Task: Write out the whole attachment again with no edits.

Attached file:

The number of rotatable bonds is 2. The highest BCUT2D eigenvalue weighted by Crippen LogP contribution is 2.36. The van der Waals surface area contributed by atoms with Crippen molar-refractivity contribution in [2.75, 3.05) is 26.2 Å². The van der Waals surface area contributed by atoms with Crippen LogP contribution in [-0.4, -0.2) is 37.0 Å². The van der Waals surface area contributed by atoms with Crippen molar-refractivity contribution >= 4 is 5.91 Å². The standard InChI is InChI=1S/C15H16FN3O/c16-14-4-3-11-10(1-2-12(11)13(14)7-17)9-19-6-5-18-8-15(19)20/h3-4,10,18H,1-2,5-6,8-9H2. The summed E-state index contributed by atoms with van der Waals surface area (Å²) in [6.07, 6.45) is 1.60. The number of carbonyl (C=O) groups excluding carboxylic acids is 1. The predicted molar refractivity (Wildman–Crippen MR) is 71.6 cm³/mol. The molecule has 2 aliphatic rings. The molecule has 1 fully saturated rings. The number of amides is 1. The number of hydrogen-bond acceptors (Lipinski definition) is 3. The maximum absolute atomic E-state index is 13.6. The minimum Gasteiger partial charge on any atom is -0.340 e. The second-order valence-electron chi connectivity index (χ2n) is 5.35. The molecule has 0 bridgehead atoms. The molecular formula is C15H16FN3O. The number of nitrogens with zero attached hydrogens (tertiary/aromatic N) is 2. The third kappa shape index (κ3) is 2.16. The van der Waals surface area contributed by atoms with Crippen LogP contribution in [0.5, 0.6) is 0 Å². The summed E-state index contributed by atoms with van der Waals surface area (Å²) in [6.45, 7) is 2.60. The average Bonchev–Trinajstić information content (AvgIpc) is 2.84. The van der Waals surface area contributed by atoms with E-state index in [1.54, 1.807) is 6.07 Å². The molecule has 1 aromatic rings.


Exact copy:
The number of rotatable bonds is 2. The highest BCUT2D eigenvalue weighted by Crippen LogP contribution is 2.36. The van der Waals surface area contributed by atoms with Crippen molar-refractivity contribution in [2.75, 3.05) is 26.2 Å². The van der Waals surface area contributed by atoms with Crippen LogP contribution in [-0.4, -0.2) is 37.0 Å². The van der Waals surface area contributed by atoms with Crippen molar-refractivity contribution >= 4 is 5.91 Å². The standard InChI is InChI=1S/C15H16FN3O/c16-14-4-3-11-10(1-2-12(11)13(14)7-17)9-19-6-5-18-8-15(19)20/h3-4,10,18H,1-2,5-6,8-9H2. The summed E-state index contributed by atoms with van der Waals surface area (Å²) in [6.07, 6.45) is 1.60. The number of carbonyl (C=O) groups excluding carboxylic acids is 1. The predicted molar refractivity (Wildman–Crippen MR) is 71.6 cm³/mol. The molecule has 2 aliphatic rings. The molecule has 1 fully saturated rings. The number of amides is 1. The number of hydrogen-bond acceptors (Lipinski definition) is 3. The maximum absolute atomic E-state index is 13.6. The minimum Gasteiger partial charge on any atom is -0.340 e. The second-order valence-electron chi connectivity index (χ2n) is 5.35. The molecule has 0 bridgehead atoms. The molecular formula is C15H16FN3O. The number of nitrogens with zero attached hydrogens (tertiary/aromatic N) is 2. The third kappa shape index (κ3) is 2.16. The van der Waals surface area contributed by atoms with Crippen LogP contribution in [0.5, 0.6) is 0 Å². The summed E-state index contributed by atoms with van der Waals surface area (Å²) in [6.45, 7) is 2.60. The average Bonchev–Trinajstić information content (AvgIpc) is 2.84. The van der Waals surface area contributed by atoms with E-state index in [1.54, 1.807) is 6.07 Å². The molecule has 1 aromatic rings.